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March 2011

John Zorn Marathon at City Opera, 3/30/11

DSC07268"I've been coming to this theater since I was 14. Used to stand right over there, back when standing room was $1.25 in, what, 1968? Yeah, I saw everything here." - John Zorn

Well, not everything. For that, you would have had to show up at NY City Opera last night, where composer/musician/downtown hero John Zorn hijacked the the State Theater for nearly four hours with a marathon concert led by various groups he's been associated with over the past 20 years. Zorn, whose La Machine de l’être is currently being performed by as part of City Opera's Monodramas, has spent most of his career south of Houston Street, so witnessing him onstage at City Opera - wearing his standard uni of floppy t-shirt and camo pants - was like seeing a three-legged mongrel compete at the Westminster Dog Show. Or something. 

Last night's show consisted of excerpts from Zorn's The Book of Angels: a massive tome of over 300 pieces Zorn wrote during a ridiculously prolific three months in 2004. As he put it: 

"After 10 years of performing the first Masada book, I thought 'Maybe it'd be nice to write some more tunes' So in the first month, I popped out a hundred tunes; the second month, another hundred; in the third month, a third 100 tunes. I had no idea that was going to happen." 

Kicking things off was Zorn's longtime ensemble, the Masada Quartet: with Dave Douglas (trumpet) and Zorn (alto sax) blasting way while Greg Cohen (bass) and Joey Baron (drums) kept them on the ground. Violinist Mark Feldman and pianist Sylvie Courvoisier were soft and melodic. Banquet of the Spirits, an electric quintet led by the irrepressible Brazilian percussionist Cyro Baptista, were wild and freewheeling. A cappella vocal quartet Mycale sounded like the children of Meredith Monk, singing a mix of Latin, Hebrew and Arabic music. Medeski, Martin and (Trevor) Dunn - bassist Chris Wood is out on tour with the Wood Brothers - lifted the roof a few inches with their explosive jams. And Bar Kokhba (Marc Ribot, Eric Friedlander, Baptista, Cohen, Baron) played a concerto-of-sorts that vacillated between lounge music and industrial proto-punk.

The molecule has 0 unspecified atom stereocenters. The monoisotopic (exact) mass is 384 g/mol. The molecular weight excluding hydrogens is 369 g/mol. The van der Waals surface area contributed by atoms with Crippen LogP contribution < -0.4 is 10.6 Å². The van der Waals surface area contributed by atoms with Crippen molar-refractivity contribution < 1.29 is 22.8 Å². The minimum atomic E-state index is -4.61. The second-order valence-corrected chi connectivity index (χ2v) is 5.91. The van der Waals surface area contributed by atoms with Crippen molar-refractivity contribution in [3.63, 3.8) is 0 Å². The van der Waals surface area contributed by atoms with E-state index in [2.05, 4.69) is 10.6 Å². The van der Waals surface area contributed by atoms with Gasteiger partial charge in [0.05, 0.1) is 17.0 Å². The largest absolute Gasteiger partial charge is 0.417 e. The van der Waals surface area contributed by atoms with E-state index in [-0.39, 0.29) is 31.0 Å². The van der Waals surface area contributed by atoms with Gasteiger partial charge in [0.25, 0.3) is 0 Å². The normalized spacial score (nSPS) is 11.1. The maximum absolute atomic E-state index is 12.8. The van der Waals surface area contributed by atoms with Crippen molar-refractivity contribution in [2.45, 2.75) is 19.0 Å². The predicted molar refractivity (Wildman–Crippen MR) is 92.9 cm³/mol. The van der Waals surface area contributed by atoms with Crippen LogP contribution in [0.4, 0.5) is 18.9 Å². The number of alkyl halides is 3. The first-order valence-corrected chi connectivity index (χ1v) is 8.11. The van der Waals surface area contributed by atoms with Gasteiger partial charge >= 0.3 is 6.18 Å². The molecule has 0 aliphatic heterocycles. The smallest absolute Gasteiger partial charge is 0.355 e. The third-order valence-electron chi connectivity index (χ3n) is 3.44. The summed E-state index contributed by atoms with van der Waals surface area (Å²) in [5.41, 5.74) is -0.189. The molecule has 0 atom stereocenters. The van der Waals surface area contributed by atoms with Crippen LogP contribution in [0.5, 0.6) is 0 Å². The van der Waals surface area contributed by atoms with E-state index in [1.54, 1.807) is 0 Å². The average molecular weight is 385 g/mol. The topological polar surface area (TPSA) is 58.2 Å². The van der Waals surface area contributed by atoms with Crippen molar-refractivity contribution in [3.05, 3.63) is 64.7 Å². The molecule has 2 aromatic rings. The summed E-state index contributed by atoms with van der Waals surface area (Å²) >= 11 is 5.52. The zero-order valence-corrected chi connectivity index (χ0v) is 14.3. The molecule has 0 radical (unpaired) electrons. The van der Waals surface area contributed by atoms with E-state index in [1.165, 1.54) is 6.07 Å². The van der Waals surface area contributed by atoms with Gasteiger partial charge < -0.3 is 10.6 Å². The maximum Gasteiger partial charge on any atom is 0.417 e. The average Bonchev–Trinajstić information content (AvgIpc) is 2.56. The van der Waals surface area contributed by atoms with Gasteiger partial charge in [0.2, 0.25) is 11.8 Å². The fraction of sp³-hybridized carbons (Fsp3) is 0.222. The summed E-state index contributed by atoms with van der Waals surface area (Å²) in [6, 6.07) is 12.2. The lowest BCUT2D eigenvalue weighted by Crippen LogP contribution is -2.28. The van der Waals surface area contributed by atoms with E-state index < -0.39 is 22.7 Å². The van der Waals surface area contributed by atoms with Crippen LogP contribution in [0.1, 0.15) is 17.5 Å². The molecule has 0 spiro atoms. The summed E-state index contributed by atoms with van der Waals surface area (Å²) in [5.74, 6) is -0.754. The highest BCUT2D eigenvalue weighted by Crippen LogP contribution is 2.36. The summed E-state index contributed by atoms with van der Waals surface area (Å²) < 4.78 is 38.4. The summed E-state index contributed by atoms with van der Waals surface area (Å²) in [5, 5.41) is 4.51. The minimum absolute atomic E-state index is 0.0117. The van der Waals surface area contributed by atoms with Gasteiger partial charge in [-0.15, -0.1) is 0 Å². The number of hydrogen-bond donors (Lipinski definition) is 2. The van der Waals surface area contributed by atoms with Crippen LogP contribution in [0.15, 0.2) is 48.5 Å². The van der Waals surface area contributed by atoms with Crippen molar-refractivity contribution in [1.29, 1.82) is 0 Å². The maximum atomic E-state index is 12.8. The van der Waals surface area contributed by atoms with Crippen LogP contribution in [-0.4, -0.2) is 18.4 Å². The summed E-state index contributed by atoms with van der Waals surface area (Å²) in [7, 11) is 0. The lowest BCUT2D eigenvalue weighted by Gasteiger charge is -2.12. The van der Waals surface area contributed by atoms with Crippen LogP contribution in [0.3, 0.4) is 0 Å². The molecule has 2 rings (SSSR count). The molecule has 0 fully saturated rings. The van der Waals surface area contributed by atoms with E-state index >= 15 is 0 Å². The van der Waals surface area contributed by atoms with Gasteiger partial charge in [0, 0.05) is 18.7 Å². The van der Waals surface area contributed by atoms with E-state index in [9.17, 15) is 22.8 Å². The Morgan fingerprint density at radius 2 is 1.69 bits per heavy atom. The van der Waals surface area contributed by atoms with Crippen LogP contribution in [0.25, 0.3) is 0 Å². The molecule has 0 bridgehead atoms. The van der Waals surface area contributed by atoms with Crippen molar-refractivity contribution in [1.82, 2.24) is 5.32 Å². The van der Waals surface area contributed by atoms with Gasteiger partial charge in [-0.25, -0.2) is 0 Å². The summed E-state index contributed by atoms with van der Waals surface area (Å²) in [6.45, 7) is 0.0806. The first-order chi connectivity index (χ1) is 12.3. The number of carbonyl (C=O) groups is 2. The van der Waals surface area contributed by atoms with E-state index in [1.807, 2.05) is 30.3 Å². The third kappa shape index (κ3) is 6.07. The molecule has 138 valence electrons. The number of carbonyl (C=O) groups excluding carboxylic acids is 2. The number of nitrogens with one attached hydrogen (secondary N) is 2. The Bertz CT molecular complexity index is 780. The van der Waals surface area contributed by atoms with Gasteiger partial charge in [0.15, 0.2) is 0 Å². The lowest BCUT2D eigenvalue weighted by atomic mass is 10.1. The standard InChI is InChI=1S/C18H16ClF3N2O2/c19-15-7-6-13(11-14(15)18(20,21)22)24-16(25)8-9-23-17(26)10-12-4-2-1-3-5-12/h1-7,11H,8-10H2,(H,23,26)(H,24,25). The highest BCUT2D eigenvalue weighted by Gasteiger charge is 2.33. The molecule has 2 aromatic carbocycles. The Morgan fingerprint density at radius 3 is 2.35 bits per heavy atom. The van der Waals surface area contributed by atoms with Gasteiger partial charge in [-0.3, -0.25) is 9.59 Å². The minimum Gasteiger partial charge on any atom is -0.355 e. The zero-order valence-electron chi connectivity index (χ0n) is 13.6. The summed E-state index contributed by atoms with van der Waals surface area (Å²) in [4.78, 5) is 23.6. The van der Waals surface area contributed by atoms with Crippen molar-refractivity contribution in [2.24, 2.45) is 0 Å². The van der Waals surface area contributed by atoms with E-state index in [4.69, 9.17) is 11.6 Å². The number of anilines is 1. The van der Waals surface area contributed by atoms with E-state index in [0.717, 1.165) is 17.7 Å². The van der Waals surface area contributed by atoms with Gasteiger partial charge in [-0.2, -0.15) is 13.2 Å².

And that was just the first half.

I would have loved to have heard Uri Caine, the Masada String Trio and, most of all, Electric Masada, but, hey, it's a long way home from uptown on a Wednesday night. As Zorn himself would agree.


More pics on Flickr.

Music at First: Mellissa Hughes and Lorna Krier, 3/25/11

DSC01687I paid a visit to Wil Smith's fun and casual Music at First new music series on Friday, housed at the First Presbyterian Church in Brooklyn Heights where he serves as organist. 

The double bill kicked off with Mellissa Hughes singing music by Ted Hearne, Eric Shanfield and selections from Gabe Kahane's Craigslistlieder, all accompanied by Timo Andres on piano. But, the real headturner was Jacob Cooper's "Silver Threads," with it's cool, downbeat electronics. Corey Dargel's "Last Words from Texas" also offered electronics, set to the final musings of Texas death row inmates. Matt Marks and the Brooklyn Brass Quartet (BBQ for short) served up a trio of funny, mildly filthy songs in I[XX].

After intermission, we all trucked upstairs to see Lorna Krier - billed here as "Dune" - perform in the dark on a battery of synths and pedals in the organ loft, seemingly thumbing her nose at the massive pipe organ looming above. Lit only by a series of abstract projections on the ceiling (courtesy of Jon Williams), the music was like a cross between Noveller and High Places: elegant and primal, meandering and soaring - and defintely not church-worthy.


More pics on Flickr.

John Kameel Farah @ Alwan Center, 3/24/11

DSC07259Toronto pianist/composer John Farah was back in NYC last week, performing his unique brand of music that seamlessly blends classical, middle-eastern and electronic elements. Several of the compositions from Thursday's program at downtown's Alwan Center for the Arts were new since his appearances here last year, most composed during a residency he was awarded in Toronto last fall.

"Mercurial" was an intense swarm of arpeggiated chords, flecked with elements of jazz, funk, even Latin music. "Distances" was more spacious and surreal, using a heavy pedal to create a Messiaen-like spectral shade. "Sama'i Point" was quick and precise, played with the wild ecstasy of a whirling dervish. 

As an encore, John played a prelude he wrote the day before, performing it flawlessly from his handwritten notebook. It was a minor-miracle: starting out with the Baroque precision of Bach, it soon morphed into something far more grotesque and gripping. John told us that he's been living in Berlin for the past few months, and while he's no doubt absorbed that city's dually-rich heritage in classical and electronic music, there's clearly something about NYC that gets his juices going.

More pics on Flickr.